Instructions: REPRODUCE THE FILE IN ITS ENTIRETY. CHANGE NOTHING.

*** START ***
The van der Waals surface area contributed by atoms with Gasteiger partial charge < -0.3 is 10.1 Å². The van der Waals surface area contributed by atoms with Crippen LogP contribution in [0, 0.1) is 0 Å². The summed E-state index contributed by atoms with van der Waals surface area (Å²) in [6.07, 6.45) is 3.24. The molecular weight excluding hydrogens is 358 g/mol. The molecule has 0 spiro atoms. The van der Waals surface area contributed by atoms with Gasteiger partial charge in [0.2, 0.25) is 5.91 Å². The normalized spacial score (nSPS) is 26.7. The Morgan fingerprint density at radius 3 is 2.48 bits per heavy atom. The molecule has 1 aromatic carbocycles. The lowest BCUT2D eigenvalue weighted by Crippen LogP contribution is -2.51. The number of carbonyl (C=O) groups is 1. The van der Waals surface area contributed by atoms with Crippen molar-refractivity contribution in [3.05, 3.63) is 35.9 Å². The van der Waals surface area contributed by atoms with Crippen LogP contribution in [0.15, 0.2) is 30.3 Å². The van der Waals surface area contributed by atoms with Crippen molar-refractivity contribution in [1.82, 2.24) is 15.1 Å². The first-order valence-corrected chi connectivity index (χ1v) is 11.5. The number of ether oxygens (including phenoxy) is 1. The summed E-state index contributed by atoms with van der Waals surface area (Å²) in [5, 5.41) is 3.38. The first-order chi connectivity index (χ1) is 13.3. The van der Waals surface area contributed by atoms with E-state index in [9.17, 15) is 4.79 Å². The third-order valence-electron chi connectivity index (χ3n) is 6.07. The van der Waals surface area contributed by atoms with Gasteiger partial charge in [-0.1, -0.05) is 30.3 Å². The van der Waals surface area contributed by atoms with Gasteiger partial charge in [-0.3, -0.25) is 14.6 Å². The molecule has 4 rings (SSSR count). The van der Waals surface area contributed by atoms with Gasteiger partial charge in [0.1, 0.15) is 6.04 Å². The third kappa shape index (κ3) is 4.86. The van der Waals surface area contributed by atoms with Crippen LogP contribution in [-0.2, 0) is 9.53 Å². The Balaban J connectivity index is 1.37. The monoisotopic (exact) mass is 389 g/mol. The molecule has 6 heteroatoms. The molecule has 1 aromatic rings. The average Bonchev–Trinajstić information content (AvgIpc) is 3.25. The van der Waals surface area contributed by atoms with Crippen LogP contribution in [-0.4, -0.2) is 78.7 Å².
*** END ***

The van der Waals surface area contributed by atoms with Gasteiger partial charge < -0.3 is 10.1 Å². The van der Waals surface area contributed by atoms with Crippen LogP contribution in [0, 0.1) is 0 Å². The summed E-state index contributed by atoms with van der Waals surface area (Å²) in [6.07, 6.45) is 3.24. The molecular weight excluding hydrogens is 358 g/mol. The molecule has 0 spiro atoms. The van der Waals surface area contributed by atoms with Gasteiger partial charge in [0.2, 0.25) is 5.91 Å². The normalized spacial score (nSPS) is 26.7. The Morgan fingerprint density at radius 3 is 2.48 bits per heavy atom. The molecule has 1 aromatic carbocycles. The lowest BCUT2D eigenvalue weighted by Crippen LogP contribution is -2.51. The number of carbonyl (C=O) groups is 1. The van der Waals surface area contributed by atoms with Crippen molar-refractivity contribution in [3.05, 3.63) is 35.9 Å². The van der Waals surface area contributed by atoms with Crippen LogP contribution in [0.15, 0.2) is 30.3 Å². The van der Waals surface area contributed by atoms with Crippen molar-refractivity contribution in [1.82, 2.24) is 15.1 Å². The first-order valence-corrected chi connectivity index (χ1v) is 11.5. The number of ether oxygens (including phenoxy) is 1. The summed E-state index contributed by atoms with van der Waals surface area (Å²) in [5, 5.41) is 3.38. The first-order chi connectivity index (χ1) is 13.3. The van der Waals surface area contributed by atoms with E-state index in [9.17, 15) is 4.79 Å². The third-order valence-electron chi connectivity index (χ3n) is 6.07. The van der Waals surface area contributed by atoms with Gasteiger partial charge in [-0.1, -0.05) is 30.3 Å². The van der Waals surface area contributed by atoms with Gasteiger partial charge in [-0.3, -0.25) is 14.6 Å². The molecule has 4 rings (SSSR count). The van der Waals surface area contributed by atoms with Gasteiger partial charge in [0.1, 0.15) is 6.04 Å². The third kappa shape index (κ3) is 4.86. The van der Waals surface area contributed by atoms with Crippen LogP contribution in [-0.2, 0) is 9.53 Å². The Balaban J connectivity index is 1.37. The monoisotopic (exact) mass is 389 g/mol. The molecule has 6 heteroatoms. The molecule has 1 aromatic rings. The average Bonchev–Trinajstić information content (AvgIpc) is 3.25. The van der Waals surface area contributed by atoms with Crippen LogP contribution in [-0.4, -0.2) is 78.7 Å².